I am writing this article on election day, November 8th, 2016.
The plants right in front of Cathy are Annabelle Hydrangea. We stuck those cuttings last November, potted them up in late June and I took this photo in October. They bloomed like crazy this summer and we sold a bunch of them this fall for $5.97 each.
The date, the time of year that I am sharing this, is important because here at Mike’s Plant Farm in Perry, Ohio we are patiently waiting for a good hard freeze so we can start sticking our hardwood cuttings. As soon as we get that first night when the temperatures dip down below 28 degrees and stay there for a few hours that triggers plants into dormancy. Then it’s game on!
What time of year can you do Hydrangea Cuttings?
Propagation season for Hydrangeas starts around June 1st in most parts of the country and ends around March 1st. In other words, the only time you can’t do them is in the spring when they are putting on all kinds of new growth. We really don’t propagate anything in the spring.
However, summer time cuttings are very fragile and need special conditions to survive. Winter time cuttings are tough as nails and require very little attention as you will see.
The propagation technique that I am about to show you can be used for all kinds of hydrangea. We are doing Nikko Blue, All Summer Beauty, Forever Pink, Oak Leaf, and Annabelle.
As we remove the cutting from the plant we are cutting right below a leaf node, or bud union. That’s more important with hardwood cuttings that it is with softwood cuttings but to be sure to get the best results I suggest you do it this way. Of course ideally we should have cut just about the next bud union down so as to not leave a dead twig sticking up on our stock plant. The section of stem between the two bud unions really needs to be thrown away because it will die back once we make this cut.
In all honesty when we are collecting the wood to make our cuttings we pay little attention to that and just gather the wood then once we get the wood inside on the work table we make the cuttings exactly as we want them.
Since hydrangea cuttings are so big we give them a little trim before we stick the cuttings. We stick our cuttings close together and they do need air circulation around the leaves so the leaves can dry. Leaves that are constantly wet just invite disease.
The only thing left to do is dip the cutting in a rooting compound. Or not. Rooting compounds help but many things root just fine without them. I usually use a rooting compound because it costs me almost nothing to use them so why not? Any kind is fine, they all work about the same, liquid, powder or gel.
I use Dip and Grow because it’s a liquid and I can change the strength as needed for the different seasons. Softwood cuttings need a weaker solution that do hardwood cuttings. With a powder you have to buy the strength you need.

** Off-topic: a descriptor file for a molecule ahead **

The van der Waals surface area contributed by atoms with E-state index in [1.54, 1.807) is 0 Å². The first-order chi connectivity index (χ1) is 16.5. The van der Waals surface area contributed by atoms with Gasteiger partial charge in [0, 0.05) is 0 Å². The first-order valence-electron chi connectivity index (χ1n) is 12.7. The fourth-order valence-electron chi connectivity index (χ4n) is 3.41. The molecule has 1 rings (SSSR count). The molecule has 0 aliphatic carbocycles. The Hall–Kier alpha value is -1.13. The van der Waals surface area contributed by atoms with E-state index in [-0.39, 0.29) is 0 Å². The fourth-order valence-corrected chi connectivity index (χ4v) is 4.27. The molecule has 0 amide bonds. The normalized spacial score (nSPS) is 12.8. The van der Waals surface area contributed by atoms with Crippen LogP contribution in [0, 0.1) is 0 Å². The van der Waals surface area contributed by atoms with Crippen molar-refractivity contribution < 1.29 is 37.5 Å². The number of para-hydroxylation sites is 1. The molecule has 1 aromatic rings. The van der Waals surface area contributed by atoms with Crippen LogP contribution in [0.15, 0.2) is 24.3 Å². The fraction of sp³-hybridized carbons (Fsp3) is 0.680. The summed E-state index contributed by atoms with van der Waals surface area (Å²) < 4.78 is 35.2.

We stick our cuttings in a very coarse kind of sand. Since we don’t apply water on a regular basis to our hardwood cutting some of them go into sand others will go into the potting soil that we use. In this bed you can see the Spray Nozzles that We Use to Wet Our Softwood Cuttings.
In the far bed in this photo you can see the Hydrangea cuttings that we stuck in early October. Since we did them then we’ve had to keep them wet. Had we waited until they were dormant that wouldn’t have been necessary. The cuttings right in front of the camera are some Annabelle Hydrangea and Oak Leaf Hydrangea that we stuck in July. They are well rooted and in bloom.
Off to the right you can see some Emerald Green Arborvitae sneaking into the picture. Those cuttings have been in that bed for almost two years! Since evergreens are slow growing I’ll often just leave them in the propagation bed for an extra growing season to let them beef up a little.
For the record! This is for our members. I should have fertilized those Emerald Green since I left them in the sand for so long. But guess what? I did not. Not a drop. Never got around to it. We just potted them up a few days ago and they are beautiful. They rooted into the soil below the bed and got a little nutrition that way but even with no fertilizer at all they did fine.
When we stuck these cuttings we did three different varieties so we left a big gap between each variety. Here in a week or two we’ll go back and stick something completely different in those gaps. Probably Purple Sandcherry.
I said we stick them close together. Each cutting gets about one square inch. At least that’s my goal. This bed is about 44″ wide and there should be at least 40 cuttings in each row. The rows are probably about 1.5″ apart.
Me and The Donkeys made a video for you as well. We shot this awhile back.
Questions or comments? Post them below.